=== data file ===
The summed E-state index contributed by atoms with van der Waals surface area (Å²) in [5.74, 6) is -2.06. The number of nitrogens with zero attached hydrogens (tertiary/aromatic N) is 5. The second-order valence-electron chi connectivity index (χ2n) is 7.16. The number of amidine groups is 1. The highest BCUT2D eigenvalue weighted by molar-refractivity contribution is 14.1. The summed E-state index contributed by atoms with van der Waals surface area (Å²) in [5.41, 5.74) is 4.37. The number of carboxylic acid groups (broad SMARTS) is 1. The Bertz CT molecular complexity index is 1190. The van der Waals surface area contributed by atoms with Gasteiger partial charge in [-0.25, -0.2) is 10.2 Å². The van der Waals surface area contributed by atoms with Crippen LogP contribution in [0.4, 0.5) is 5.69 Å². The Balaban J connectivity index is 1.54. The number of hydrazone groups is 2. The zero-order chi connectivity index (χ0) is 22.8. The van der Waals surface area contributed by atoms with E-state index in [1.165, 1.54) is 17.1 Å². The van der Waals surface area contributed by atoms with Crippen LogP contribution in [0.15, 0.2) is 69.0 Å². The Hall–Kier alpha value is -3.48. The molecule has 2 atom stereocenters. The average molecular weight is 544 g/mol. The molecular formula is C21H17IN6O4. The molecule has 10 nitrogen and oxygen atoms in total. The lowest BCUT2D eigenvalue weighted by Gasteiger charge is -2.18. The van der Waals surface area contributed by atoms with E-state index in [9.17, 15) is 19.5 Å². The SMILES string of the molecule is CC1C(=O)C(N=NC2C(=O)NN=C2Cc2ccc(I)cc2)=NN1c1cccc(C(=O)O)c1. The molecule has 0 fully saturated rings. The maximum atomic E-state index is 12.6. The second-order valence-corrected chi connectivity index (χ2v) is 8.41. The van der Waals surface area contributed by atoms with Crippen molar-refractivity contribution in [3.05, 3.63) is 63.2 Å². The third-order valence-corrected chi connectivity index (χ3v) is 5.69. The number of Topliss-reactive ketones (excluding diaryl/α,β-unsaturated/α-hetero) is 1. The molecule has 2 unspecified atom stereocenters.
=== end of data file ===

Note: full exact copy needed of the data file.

The summed E-state index contributed by atoms with van der Waals surface area (Å²) in [5.74, 6) is -2.06. The number of nitrogens with zero attached hydrogens (tertiary/aromatic N) is 5. The second-order valence-electron chi connectivity index (χ2n) is 7.16. The number of amidine groups is 1. The highest BCUT2D eigenvalue weighted by molar-refractivity contribution is 14.1. The summed E-state index contributed by atoms with van der Waals surface area (Å²) in [5.41, 5.74) is 4.37. The number of carboxylic acid groups (broad SMARTS) is 1. The Bertz CT molecular complexity index is 1190. The van der Waals surface area contributed by atoms with Gasteiger partial charge in [-0.25, -0.2) is 10.2 Å². The van der Waals surface area contributed by atoms with Crippen LogP contribution in [0.4, 0.5) is 5.69 Å². The Balaban J connectivity index is 1.54. The number of hydrazone groups is 2. The zero-order chi connectivity index (χ0) is 22.8. The van der Waals surface area contributed by atoms with E-state index in [1.165, 1.54) is 17.1 Å². The van der Waals surface area contributed by atoms with Crippen LogP contribution in [0.15, 0.2) is 69.0 Å². The Hall–Kier alpha value is -3.48. The molecule has 2 atom stereocenters. The average molecular weight is 544 g/mol. The molecular formula is C21H17IN6O4. The molecule has 10 nitrogen and oxygen atoms in total. The lowest BCUT2D eigenvalue weighted by Gasteiger charge is -2.18. The van der Waals surface area contributed by atoms with E-state index in [9.17, 15) is 19.5 Å². The SMILES string of the molecule is CC1C(=O)C(N=NC2C(=O)NN=C2Cc2ccc(I)cc2)=NN1c1cccc(C(=O)O)c1. The molecule has 0 fully saturated rings. The maximum atomic E-state index is 12.6. The second-order valence-corrected chi connectivity index (χ2v) is 8.41. The van der Waals surface area contributed by atoms with Crippen molar-refractivity contribution in [3.05, 3.63) is 63.2 Å². The third-order valence-corrected chi connectivity index (χ3v) is 5.69. The number of Topliss-reactive ketones (excluding diaryl/α,β-unsaturated/α-hetero) is 1. The molecule has 2 unspecified atom stereocenters.